The Importance of the Funds of Knowledge in the Field of Education

Categories: Teaching

When learning to be an educator, one thing to be aware of is funds of knowledge According to researchers Luis Moll, Cathy Amanti, Deborah Neff, and Norma Gonzalez, the exact definition for this term is “the historically accumulated and culturally developed bodies of knowledge and skills essential for household or individual functioning and well-being” (Luis Moll, Cathy Amanti, Deborah Neff, p.133). Broken down, this means that, as educators, we need to be aware of the many diverse cultural backgrounds our students come from, and the knowledge and skills given to students from certain cultures.

A teacher needs to be able to know when it is necessary to teach the students, and when it is necessary to learn from the students about their individual backgrounds. When an educator takes on this role, it allows them to better understand a student’s views, and it allows them to have a more culturally relevant approach to teaching. Also, connecting student’s cultures and backgrounds to lessons in the classroom allows the students to personally connect with their peers and with the different topics discussed in the classroom.

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For example, Lisa Espinosa, a seventh grade science and language arts teacher, used different cultures in her teachings to her students and allowed them to personally connect with the information she was presenting to them. She also had many activities, like discussions and essays, to allow the students to discuss their own thought and experiences with certain topics, and got the students to see themselves in different cultures from their own.

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However, the real question in funds of knowledge, is how can the teacher discover their students’ cultural backgrounds, and what funds of knowledge are taught in those communities and households?

A simple answer to this question, given by Janet Kier Lopez in her article, is “teachers must be willing to go into the homes and communities of their students to observe and learn not simply about, but also from and with their students and the families of their students”. And, perhaps, this is the best way to learn about their student’s cultures and funds of knowledge. Lopez even mentions a study where teachers physically went to the homes of their students and were given the opportunity to ask questions about their family’s culture and background. One teacher even created an entire lesson on Mexican candies after learning about different candies from one student’s family. The teacher even had the mother of the student attend school to teach the students the process of making one Mexican treat. The students had to use their mathematic skills during this lesson, so it allowed them to practice one of their core subjects, and learn about a different culture. But, why is culturally responsive teaching important?

Culturally responsive teaching is important for many reasons, but what exactly is culturally responsive teaching? Culturally responsive teaching, according to the University of Florida, is when “Teachers who utilize CRT practices value students’ cultural and linguistic resources and view this knowledge as capital to build upon rather than as a barrier to learning” (Culturally responsive teaching, p. 6). Culturally responsive teaching is something all teachers in this day and age should incorporate into their teachings. Not only does it allow students to personally connect and see themselves in what is being taught, but also it helps keep the students interested, engaged, and eager to learn the material presented by their teachers. One example of culturally responsive teaching that stood out to me, was the excerpt written by David Stovall, which discussed connecting hip-hop to topics discussed in the classroom. He mentions, “As we began to discuss the sometimes overt consumerism, sexism, and misogyny in some of the lyrics, we were required to process how these themes exist in our daily lives” (Stovall, p. 589). In this quote from his writing, he shows that through hip hop, he was able to get students to connect some themes in the lyrics of hip-hop songs to their daily lives, and the themes presented in the music. Another example of connecting hip-hop to classroom topics is from something not created or taught by a teacher.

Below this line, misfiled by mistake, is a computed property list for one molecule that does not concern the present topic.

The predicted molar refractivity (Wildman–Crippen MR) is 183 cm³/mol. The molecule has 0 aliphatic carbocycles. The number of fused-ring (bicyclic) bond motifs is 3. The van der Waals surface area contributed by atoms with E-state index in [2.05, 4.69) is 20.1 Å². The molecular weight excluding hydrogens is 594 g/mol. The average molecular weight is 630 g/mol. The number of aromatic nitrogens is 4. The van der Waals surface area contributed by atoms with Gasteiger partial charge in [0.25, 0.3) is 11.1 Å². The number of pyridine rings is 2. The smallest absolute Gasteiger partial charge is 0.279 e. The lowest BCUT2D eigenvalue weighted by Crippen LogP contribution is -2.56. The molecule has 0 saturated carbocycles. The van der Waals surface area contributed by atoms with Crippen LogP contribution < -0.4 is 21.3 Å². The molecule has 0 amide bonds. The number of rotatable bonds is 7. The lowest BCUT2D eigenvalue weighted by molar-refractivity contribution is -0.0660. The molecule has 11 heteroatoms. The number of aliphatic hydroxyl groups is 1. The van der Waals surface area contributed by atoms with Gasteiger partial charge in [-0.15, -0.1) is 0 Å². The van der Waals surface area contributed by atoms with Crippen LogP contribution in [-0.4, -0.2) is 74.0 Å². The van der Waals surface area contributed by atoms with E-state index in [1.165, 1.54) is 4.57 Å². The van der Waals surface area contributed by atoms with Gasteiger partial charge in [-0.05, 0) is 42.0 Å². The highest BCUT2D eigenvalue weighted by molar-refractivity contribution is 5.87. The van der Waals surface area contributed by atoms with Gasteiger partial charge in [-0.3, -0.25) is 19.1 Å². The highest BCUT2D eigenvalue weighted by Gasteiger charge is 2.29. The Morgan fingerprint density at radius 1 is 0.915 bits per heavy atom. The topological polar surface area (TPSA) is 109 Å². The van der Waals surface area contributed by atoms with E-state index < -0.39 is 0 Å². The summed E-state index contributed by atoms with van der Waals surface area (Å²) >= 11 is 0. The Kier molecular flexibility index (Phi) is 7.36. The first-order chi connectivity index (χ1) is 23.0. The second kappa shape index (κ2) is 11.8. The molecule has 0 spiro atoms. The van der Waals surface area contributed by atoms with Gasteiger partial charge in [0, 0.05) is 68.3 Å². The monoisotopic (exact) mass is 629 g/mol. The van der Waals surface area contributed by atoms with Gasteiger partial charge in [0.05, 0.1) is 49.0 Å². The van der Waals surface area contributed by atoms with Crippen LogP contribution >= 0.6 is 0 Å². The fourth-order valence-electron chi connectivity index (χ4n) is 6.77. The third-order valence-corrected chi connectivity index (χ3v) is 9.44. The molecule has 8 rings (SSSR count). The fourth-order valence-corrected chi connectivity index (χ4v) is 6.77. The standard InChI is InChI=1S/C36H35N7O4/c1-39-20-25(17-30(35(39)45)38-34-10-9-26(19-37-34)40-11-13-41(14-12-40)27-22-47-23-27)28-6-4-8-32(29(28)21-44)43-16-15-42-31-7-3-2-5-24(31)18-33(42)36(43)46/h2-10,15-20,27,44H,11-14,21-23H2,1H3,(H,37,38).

Hamilton, the Broadway show created by Lin-Manuel Miranda, connects the story of the founding father Alexander Hamilton to the culture of hip-hop and rap. This play is what has gotten many people from younger generations to connect to history that took place almost 240 years ago. This kind of approach is something teachers need to use in the classroom, to get students excited and eager to learn about core subjects and have it connect to their personal cultures.

There are quite a few approaches to culturally responsive teaching, the most effective coming from Brown University’s, Culturally Responsive Teaching. One practice involves a lot of teacher-student interaction. The practice requires teachers to “[call] on students frequently, giving ample feedback, and praising” (Culturally Responsive Teaching, p. 6). One example of this is shown through Lisa Espinosa’s teaching methods. She often called on different students to add their feedback and thoughts to class discussions, and gave individual feedback to each student frequently. She also chose topics that students would be able to culturally identify with, such as the past oppression and unfair treatment of different races and peoples. This connection made between the information presented and the student’s personal lives helped the students gain a better understanding of the information and concepts taught to them. Espinosa’s teaching also demonstrated another approach mentioned in the Culturally Responsive Teaching article, which involves “teachers [developing] learning activities that are relevant to their students’ cultural experiences. At the same time, students are encouraged to stretch beyond the familiar” (p. 8). Her students were given a project to go out into their communities and take pictures of what represented their cultures. They also wrote essays describing the story they were attempting to tell through the photographs they took. This certainly encouraged the students to stretch beyond their familiar surroundings, and it was relevant to their cultural experiences because they were literally telling about their personal culture.